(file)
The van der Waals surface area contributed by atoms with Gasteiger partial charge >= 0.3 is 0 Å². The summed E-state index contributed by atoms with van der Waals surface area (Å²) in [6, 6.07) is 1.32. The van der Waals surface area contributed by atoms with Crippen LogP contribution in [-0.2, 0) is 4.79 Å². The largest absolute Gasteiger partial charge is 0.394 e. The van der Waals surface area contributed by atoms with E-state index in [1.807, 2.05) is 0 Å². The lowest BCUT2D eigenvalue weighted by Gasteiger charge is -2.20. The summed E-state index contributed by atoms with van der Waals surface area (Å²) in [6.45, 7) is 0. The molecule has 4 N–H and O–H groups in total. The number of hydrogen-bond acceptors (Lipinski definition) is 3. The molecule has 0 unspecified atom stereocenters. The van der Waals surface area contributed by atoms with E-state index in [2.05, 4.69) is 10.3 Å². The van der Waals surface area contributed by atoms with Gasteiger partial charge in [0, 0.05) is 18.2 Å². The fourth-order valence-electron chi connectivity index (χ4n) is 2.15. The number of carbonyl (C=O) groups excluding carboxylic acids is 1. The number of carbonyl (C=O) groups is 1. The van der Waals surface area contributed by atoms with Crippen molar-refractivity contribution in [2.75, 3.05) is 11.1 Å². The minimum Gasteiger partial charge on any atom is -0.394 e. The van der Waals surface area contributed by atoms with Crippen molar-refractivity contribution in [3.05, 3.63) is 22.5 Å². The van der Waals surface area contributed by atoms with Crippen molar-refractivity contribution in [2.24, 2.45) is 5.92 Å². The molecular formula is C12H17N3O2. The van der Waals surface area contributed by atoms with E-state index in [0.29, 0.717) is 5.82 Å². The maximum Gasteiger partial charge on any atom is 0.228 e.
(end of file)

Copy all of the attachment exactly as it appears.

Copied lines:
The van der Waals surface area contributed by atoms with Gasteiger partial charge >= 0.3 is 0 Å². The summed E-state index contributed by atoms with van der Waals surface area (Å²) in [6, 6.07) is 1.32. The van der Waals surface area contributed by atoms with Crippen LogP contribution in [-0.2, 0) is 4.79 Å². The largest absolute Gasteiger partial charge is 0.394 e. The van der Waals surface area contributed by atoms with E-state index in [1.807, 2.05) is 0 Å². The lowest BCUT2D eigenvalue weighted by Gasteiger charge is -2.20. The summed E-state index contributed by atoms with van der Waals surface area (Å²) in [6.45, 7) is 0. The molecule has 4 N–H and O–H groups in total. The number of hydrogen-bond acceptors (Lipinski definition) is 3. The molecule has 0 unspecified atom stereocenters. The van der Waals surface area contributed by atoms with E-state index in [2.05, 4.69) is 10.3 Å². The van der Waals surface area contributed by atoms with Gasteiger partial charge in [0, 0.05) is 18.2 Å². The fourth-order valence-electron chi connectivity index (χ4n) is 2.15. The number of carbonyl (C=O) groups excluding carboxylic acids is 1. The number of carbonyl (C=O) groups is 1. The van der Waals surface area contributed by atoms with Crippen molar-refractivity contribution in [2.75, 3.05) is 11.1 Å². The minimum Gasteiger partial charge on any atom is -0.394 e. The van der Waals surface area contributed by atoms with Crippen molar-refractivity contribution in [3.05, 3.63) is 22.5 Å². The van der Waals surface area contributed by atoms with Crippen molar-refractivity contribution in [2.24, 2.45) is 5.92 Å². The molecular formula is C12H17N3O2. The van der Waals surface area contributed by atoms with E-state index in [0.29, 0.717) is 5.82 Å². The maximum Gasteiger partial charge on any atom is 0.228 e.